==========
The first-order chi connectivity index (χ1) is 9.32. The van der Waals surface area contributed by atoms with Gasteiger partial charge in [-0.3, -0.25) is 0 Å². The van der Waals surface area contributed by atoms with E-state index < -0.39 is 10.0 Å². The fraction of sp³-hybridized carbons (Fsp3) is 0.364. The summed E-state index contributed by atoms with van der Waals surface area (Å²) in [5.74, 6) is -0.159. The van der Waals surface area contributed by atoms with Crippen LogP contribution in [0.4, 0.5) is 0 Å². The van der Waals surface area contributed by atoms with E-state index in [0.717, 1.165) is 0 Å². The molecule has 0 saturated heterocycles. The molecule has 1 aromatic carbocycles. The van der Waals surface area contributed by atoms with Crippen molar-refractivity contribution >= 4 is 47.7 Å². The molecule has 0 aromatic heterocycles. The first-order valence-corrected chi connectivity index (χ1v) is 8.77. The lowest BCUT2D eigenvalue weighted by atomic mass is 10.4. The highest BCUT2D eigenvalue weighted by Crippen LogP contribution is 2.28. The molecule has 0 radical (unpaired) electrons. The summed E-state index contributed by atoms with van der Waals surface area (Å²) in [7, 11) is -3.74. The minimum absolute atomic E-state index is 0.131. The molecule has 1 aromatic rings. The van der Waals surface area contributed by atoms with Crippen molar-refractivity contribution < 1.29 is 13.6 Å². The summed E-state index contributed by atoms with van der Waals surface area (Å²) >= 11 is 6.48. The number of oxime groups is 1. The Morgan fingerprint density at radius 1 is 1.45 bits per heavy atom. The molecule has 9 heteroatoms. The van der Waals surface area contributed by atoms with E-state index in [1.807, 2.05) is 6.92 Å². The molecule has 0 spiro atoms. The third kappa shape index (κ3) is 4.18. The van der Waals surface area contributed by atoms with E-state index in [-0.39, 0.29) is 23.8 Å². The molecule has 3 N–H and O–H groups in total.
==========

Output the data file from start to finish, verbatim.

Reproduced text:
The first-order chi connectivity index (χ1) is 9.32. The van der Waals surface area contributed by atoms with Gasteiger partial charge in [-0.3, -0.25) is 0 Å². The van der Waals surface area contributed by atoms with E-state index < -0.39 is 10.0 Å². The fraction of sp³-hybridized carbons (Fsp3) is 0.364. The summed E-state index contributed by atoms with van der Waals surface area (Å²) in [5.74, 6) is -0.159. The van der Waals surface area contributed by atoms with Crippen LogP contribution in [0.4, 0.5) is 0 Å². The van der Waals surface area contributed by atoms with E-state index in [0.717, 1.165) is 0 Å². The molecule has 0 saturated heterocycles. The molecule has 1 aromatic carbocycles. The van der Waals surface area contributed by atoms with Crippen molar-refractivity contribution >= 4 is 47.7 Å². The molecule has 0 aromatic heterocycles. The first-order valence-corrected chi connectivity index (χ1v) is 8.77. The lowest BCUT2D eigenvalue weighted by atomic mass is 10.4. The highest BCUT2D eigenvalue weighted by Crippen LogP contribution is 2.28. The molecule has 0 radical (unpaired) electrons. The summed E-state index contributed by atoms with van der Waals surface area (Å²) in [7, 11) is -3.74. The minimum absolute atomic E-state index is 0.131. The molecule has 1 aromatic rings. The van der Waals surface area contributed by atoms with Crippen molar-refractivity contribution < 1.29 is 13.6 Å². The summed E-state index contributed by atoms with van der Waals surface area (Å²) >= 11 is 6.48. The number of oxime groups is 1. The Morgan fingerprint density at radius 1 is 1.45 bits per heavy atom. The molecule has 9 heteroatoms. The van der Waals surface area contributed by atoms with E-state index in [1.807, 2.05) is 6.92 Å². The molecule has 0 spiro atoms. The third kappa shape index (κ3) is 4.18. The van der Waals surface area contributed by atoms with E-state index in [-0.39, 0.29) is 23.8 Å². The molecule has 3 N–H and O–H groups in total.